Date of Award


Degree Name

Master of Science


Geological Sciences


Antonio Arribas


Porphyry copper deposits are the major source of copper and molybdenum in the world. The deposits consist of large volumes of rock altered by hydrothermal fluids released by shallow, intermediate composition magma chambers, with metallic mineralization present in veins, breccias, and disseminations; ore grades are typically 0.3-1.0 wt.% Cu. The subject of this study, the Chuquicamata porphyry copper deposit in northern Chile, is one of the most productive such deposits in the world, with over 45 million tons of Cu produced since large scale, open pit mining started early in the XXth century. Current production at Chuquicamata is from an underground, block caving operation that will extend the life of the mine for at least 40 years.Like most world-class porphyry deposits, the Chuquicamata Cu-Mo deposit in northern Chile had a complex evolution. The deposit evolved through the superimposition of magmatic and hydrothermal stages structurally controlled by a large, regional-scale fault system (Domeyko Fault) and a subordinate, district-scale fault (West Fault). The objective of this study is to better understand the evolution of the deposit, with focus on its underground reserve, by identifying the: i) nature, ii) timing and iii) metal contribution of the stages that formed the deposit. This objective was achieved through: a) use of the comprehensive, time-tested Chuquicamata mine Block Model, b) review of the abundant, existing geochronological data, and c) collection and mineralogical geochemical analysis of a set of representative samples. Excluding a younger, supergene stage that is minimally present in the underground reserve, the evolution of the Chuquicamata deposit can be summarized as follows: - A poorly understood stage of pre-Chuquicamata mineralization is hypothesized based on a cluster of secondary biotite and K-feldspar dates between ~34 and 32.8 Ma that have been identified marginal to the core of the deposit. vi - Stage 1 forms a proximal zone of secondary biotite, K-feldspar, albite (potassic alteration), and disseminated chalcopyrite-pyrite, and is dated at 32.1-30.4 Ma . Based on the mine block model, Stage 1 contributes 17 percent of the Cu endowment in the underground reserve at an average grade of 0.46% Cu. Marginal to zone of potassic alteration, an envelope of chlorite ± albite, calcite, and ankerite (propylitic) is estimated to add negligible amounts of copper. - A Stage 2 of fine-grained quartz and green-gray white mica group minerals with chalcopyrite and bornite in veinlets and disseminations overprints Stage 1. This is a high-grade stage (avg. 0.89% Cu) that is estimated to contribute 8 percent of the copper in the deposit; however, this is a minimum number because it is possible that this stage is responsible but unrecognized for part of the copper present in subsequent stages. This stage is enriched in Te. - Stage 3 is characterized by a hydrothermal pulse of quartz-molybdenite veining within the core of the deposit and has been dated at 32.9-31.7 Ma. This stage contributes about 5% of the copper at average grade of 0.51% Cu. This stage is enriched with Mo, Ag, As, Bi, Re, Sb, and Se. - Stage 4: This is the main mineralization stage at Chuquicamata. It is dominated by formation of white mica-quartz (phyllic alteration) and sulfide mineralization of pyrite> chalcopyrite and bornite, plus high sulfidation-state minerals, including digenite, enargite and covellite. A large number of white mica radiometric ages (40Ar-39Ar) corresponding to this stage range between 31.8 and 30.5 Ma. Stage 4 is divided into three sub-stages, each with increasing alteration strength and degree of copper mineralization: Stage 4A (weak alteration in haloes), and Stage 4B and 4C (both strong alteration) are estimated to have an average grade of 0.61, 0.72, and 1.26% Cu, and contribute 19, 20, and 30 percent of the copper in the underground reserve. Stage 4C is associated with the highest copper grades and also high concentrations of other elements, including As, Mo, S, Se, Sn, W, In, Fe, K, P, and Co.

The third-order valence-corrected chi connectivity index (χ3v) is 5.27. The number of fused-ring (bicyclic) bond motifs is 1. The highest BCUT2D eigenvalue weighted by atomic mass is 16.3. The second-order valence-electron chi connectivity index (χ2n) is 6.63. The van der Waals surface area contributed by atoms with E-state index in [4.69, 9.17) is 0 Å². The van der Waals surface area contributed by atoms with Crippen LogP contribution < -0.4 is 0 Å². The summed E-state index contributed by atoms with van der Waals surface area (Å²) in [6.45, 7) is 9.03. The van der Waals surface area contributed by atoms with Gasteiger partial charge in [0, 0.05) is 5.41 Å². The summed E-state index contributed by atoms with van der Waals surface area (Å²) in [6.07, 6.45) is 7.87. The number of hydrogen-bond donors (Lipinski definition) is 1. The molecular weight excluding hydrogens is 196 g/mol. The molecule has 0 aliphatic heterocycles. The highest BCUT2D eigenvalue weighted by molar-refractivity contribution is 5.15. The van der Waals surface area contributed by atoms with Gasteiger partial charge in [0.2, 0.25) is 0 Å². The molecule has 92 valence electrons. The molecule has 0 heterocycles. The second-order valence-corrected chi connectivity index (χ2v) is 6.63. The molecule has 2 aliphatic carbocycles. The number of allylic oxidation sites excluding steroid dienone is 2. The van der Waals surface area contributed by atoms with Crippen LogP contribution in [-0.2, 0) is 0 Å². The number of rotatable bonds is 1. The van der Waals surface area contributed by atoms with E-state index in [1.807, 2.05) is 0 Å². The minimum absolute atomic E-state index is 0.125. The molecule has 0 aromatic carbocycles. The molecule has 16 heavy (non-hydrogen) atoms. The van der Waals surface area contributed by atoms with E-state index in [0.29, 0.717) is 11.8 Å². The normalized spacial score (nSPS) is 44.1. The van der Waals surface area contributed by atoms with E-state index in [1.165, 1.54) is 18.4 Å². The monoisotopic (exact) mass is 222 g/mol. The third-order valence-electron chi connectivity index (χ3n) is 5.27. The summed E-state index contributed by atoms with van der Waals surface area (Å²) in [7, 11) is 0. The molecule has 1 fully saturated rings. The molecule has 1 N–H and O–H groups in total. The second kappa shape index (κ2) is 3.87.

Recieved from ProQuest

File Size

108 p.

File Format


Rights Holder

Claudio Andres Araya Torres

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Geology Commons